That’s where my Porta Secundus Limes, also serves as a Porta Triarus Civica, and bridges the cold harshness of Hadrianic frontier garrisoning, through to the more assimilated later Empire period.  It’s not intended as a Portus Militus – a completely separate model will be built for that, nor as the gates for a mile-fort (also new models to be built), and it’s single arch makes it unusable as a Porta Primus for either the Limes or Civica (each also needing their own models, which will eventually be made).

The two photos above show the work in progress on the nearly complete initial Porta for use with the new wall set, which is being “loosely” labelled as a Hadrian’s Wall 15mm range.  As you’ve seen from the above narrative and photographs, the set will also serve for the Limes Germanicus, and for the north western Mediterranean coastal zones.  It has potential for many of the other Roman frontiers too, and for towns, cities, and garrisons throughout the Empire once the correct gateways are in production.  Right now, the priority is to get all the generic (interchangeable) pieces finished and released first.  I’ll have a design sprint on gatehouses later.

The figure used for scale in the model photos is an old Minifigs true-15mm  (not 18mm / 1:100) medieval figure – he appears in almost all of my 15mm models’ photos, which should help you scale them against each other.

Details unfinished in the current gatehouse (top photo is outer face, lower photo is inner face) are –

  • crenellations to the outer bridge wall,
  • extension of gate-arch dressing stones down to ground level (inner and outer faces),
  • blocking up of lower-floor outer-face windows to fit latest research,
  • adding shutters to inner face windows,
  • plus a few other minor details.

Yes, yes, I know the Romans didn’t dress up the arch facings of their military gateways – I told you there was a detail or two you’d have to forgive, didn’t I?  The “prettified” Porta Secundus Limes / Triarus Civica will, however, do double-duty anywhere along the North Mediterranean coast from Spain to Greece, for most periods from Roman to Napoleonic – simply due to the addition of those dressing stones … now that’s a big bonus for one piece of historical inaccuracy, isn’t it?  If not, tell me – post a comment below stating why.  Persuade me otherwise, and I’ll redesign, but it’ll delay release of the range (again).

After those few details are finished, this gatehouse will be finished, and I can start on the other Civica and Limes gateways, plus maybe a series of Militum gates in various styles.  But, those will have to wait until I’ve finished the other two most important sets within this range – the walls themselves, and the quarter-mile turrets and city-wall towers.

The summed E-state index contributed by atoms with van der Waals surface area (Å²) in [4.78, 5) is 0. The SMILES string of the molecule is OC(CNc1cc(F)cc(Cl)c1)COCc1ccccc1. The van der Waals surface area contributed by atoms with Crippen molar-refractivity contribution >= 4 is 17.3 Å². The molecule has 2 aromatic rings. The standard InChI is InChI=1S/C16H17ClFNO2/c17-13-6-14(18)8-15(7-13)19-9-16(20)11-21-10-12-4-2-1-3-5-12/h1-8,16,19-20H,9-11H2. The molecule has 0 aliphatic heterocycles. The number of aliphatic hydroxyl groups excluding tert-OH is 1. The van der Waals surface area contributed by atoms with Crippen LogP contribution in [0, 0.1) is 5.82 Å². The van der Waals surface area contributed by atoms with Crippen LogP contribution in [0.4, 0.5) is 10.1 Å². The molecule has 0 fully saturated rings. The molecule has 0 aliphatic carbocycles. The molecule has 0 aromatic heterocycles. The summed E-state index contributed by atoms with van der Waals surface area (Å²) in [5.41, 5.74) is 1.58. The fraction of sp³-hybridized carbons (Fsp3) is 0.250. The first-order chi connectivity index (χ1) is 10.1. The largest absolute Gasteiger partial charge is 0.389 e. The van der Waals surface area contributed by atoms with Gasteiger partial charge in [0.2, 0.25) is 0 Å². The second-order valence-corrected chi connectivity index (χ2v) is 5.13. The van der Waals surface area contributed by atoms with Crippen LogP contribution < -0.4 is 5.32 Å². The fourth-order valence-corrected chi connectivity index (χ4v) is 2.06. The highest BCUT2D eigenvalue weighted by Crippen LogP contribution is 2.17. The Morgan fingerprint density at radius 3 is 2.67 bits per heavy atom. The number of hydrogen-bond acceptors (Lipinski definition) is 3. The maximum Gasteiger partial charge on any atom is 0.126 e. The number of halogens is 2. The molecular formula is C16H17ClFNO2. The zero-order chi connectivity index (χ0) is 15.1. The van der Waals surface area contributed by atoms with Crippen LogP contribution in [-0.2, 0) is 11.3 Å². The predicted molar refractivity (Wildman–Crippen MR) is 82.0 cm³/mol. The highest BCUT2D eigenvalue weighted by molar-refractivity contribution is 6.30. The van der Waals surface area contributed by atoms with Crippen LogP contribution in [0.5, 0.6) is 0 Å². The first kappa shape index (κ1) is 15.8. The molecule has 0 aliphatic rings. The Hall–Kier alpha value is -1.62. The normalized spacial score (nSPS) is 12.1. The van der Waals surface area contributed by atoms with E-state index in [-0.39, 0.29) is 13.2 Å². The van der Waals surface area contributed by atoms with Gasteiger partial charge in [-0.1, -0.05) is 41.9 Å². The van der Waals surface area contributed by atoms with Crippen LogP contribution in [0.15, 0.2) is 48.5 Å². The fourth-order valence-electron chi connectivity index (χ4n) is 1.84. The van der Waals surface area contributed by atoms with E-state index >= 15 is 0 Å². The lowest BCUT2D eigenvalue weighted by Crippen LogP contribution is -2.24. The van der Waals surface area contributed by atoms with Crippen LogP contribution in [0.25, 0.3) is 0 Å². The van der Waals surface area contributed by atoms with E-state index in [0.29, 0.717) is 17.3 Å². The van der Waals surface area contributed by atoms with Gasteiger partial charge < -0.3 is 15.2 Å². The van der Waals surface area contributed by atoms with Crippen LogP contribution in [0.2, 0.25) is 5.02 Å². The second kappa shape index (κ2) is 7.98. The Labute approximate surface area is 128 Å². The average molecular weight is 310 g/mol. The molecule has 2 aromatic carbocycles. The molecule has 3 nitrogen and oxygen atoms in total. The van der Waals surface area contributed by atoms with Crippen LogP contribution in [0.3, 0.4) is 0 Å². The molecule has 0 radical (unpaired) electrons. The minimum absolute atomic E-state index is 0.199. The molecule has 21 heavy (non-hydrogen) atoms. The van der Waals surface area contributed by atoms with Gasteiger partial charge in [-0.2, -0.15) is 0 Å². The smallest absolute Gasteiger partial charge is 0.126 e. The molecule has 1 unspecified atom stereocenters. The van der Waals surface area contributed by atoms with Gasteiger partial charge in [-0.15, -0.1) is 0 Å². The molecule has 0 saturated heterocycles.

The walls are finished but for minor details and creating a 90-degree city corner bend (I’ll be previewing the existing wall designs here in two weeks time).

The quarter-mile turrets are finished and will be previewed next week – remember they were actually one-third of a mile apart, with two turrets between mile-forts, not three.  Based on 1500 metres to the mile (1,760 yards), the turrets were spaced at 500 metres counting mile-forts as enlarged turrets.  Arguably this is a 500-pace spacing at the run.  A walking step being shorter than even a jogging step.

The mile-forts will be buildable from the generic wall sets, but need gateways and non-towered corner bends specific to them.  As soon as I get time to do those gateways and corners, I’ll do a further write-up for mile-forts, and preview the designs in progress.

Quiz answers

The design faults in the Airfix mile-fort were –

  1. there is no method for the troops stationed in the fort to get up onto the wall walkway, and thus into the outer-facing gate’s upper floor – where are the ladders?  Outer gates in the mile-forts did not have internal rooms to house ladders for pulling up into the upper part of the tower look closely again at the open country photo of the ruins) – the ladders should be depicted in the fort’s yard.  Also, the Airfix design shows the fort wall’s crenelations extended across the walkway, with no method for troops to cross onto the rest of the wall, how then did they traverse to patrol it?  I believe that crenelation extension is inaccurate and should not be there.
  2. the box-shot illustration depicts the wall-top walkway floor as wooden and over-hanging the inner wall face – this is incorrect, both for reason three below, and because the walkway of Hadrian’s wall was stone-paved for its entire length.
  3. no inner side protective wall is shown for the patrols and sentries along the wall’s length – there’s some evidence that the wall sections adjacent to the mile-forts had both inner and outer facing walls protecting the walkway – Airfix did not depict this is their model.  Many movies have not either.

As always, please feel free to leave comments, queries, suggestions, or critiques, in the comments zone below.  (I love a good debate, and am always open to unarguable evidence of me being wrong – remember to cite your sources).

Next Friday – A preview look at the “quarter-mile” wall turrets – the history, real life examples, and the models.  Again lots of photos for you to see.